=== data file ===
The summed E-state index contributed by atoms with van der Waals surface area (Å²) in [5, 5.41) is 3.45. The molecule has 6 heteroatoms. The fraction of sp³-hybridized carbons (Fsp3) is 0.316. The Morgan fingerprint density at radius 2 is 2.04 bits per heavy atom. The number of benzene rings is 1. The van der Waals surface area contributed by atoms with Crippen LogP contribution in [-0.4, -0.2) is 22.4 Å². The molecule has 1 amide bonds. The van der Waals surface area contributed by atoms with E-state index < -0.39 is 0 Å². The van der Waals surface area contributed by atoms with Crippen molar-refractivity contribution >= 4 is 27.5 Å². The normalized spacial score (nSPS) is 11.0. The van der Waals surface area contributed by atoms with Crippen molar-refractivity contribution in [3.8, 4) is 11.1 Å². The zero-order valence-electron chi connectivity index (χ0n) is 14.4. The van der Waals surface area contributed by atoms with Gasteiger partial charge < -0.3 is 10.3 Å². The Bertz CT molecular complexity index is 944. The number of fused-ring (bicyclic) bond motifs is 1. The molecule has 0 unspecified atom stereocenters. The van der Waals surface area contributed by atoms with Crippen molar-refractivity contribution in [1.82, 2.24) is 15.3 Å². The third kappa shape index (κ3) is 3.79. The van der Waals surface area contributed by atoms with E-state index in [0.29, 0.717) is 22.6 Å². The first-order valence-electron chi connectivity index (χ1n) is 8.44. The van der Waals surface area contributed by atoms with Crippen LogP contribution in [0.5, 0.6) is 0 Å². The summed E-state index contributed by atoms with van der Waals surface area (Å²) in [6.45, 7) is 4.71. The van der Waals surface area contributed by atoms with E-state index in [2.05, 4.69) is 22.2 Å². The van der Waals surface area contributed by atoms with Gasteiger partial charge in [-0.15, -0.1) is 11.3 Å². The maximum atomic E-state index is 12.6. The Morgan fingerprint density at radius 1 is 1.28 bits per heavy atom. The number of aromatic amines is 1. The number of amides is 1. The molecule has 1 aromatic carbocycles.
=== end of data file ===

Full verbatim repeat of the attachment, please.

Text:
The summed E-state index contributed by atoms with van der Waals surface area (Å²) in [5, 5.41) is 3.45. The molecule has 6 heteroatoms. The fraction of sp³-hybridized carbons (Fsp3) is 0.316. The Morgan fingerprint density at radius 2 is 2.04 bits per heavy atom. The number of benzene rings is 1. The van der Waals surface area contributed by atoms with Crippen LogP contribution in [-0.4, -0.2) is 22.4 Å². The molecule has 1 amide bonds. The van der Waals surface area contributed by atoms with E-state index < -0.39 is 0 Å². The van der Waals surface area contributed by atoms with Crippen molar-refractivity contribution >= 4 is 27.5 Å². The normalized spacial score (nSPS) is 11.0. The van der Waals surface area contributed by atoms with Crippen molar-refractivity contribution in [3.8, 4) is 11.1 Å². The zero-order valence-electron chi connectivity index (χ0n) is 14.4. The van der Waals surface area contributed by atoms with Gasteiger partial charge < -0.3 is 10.3 Å². The Bertz CT molecular complexity index is 944. The number of fused-ring (bicyclic) bond motifs is 1. The molecule has 0 unspecified atom stereocenters. The van der Waals surface area contributed by atoms with Crippen molar-refractivity contribution in [1.82, 2.24) is 15.3 Å². The third kappa shape index (κ3) is 3.79. The van der Waals surface area contributed by atoms with E-state index in [0.29, 0.717) is 22.6 Å². The first-order valence-electron chi connectivity index (χ1n) is 8.44. The van der Waals surface area contributed by atoms with Crippen LogP contribution in [0.5, 0.6) is 0 Å². The summed E-state index contributed by atoms with van der Waals surface area (Å²) in [6.45, 7) is 4.71. The van der Waals surface area contributed by atoms with E-state index in [2.05, 4.69) is 22.2 Å². The van der Waals surface area contributed by atoms with Gasteiger partial charge in [-0.15, -0.1) is 11.3 Å². The maximum atomic E-state index is 12.6. The Morgan fingerprint density at radius 1 is 1.28 bits per heavy atom. The number of aromatic amines is 1. The number of amides is 1. The molecule has 1 aromatic carbocycles.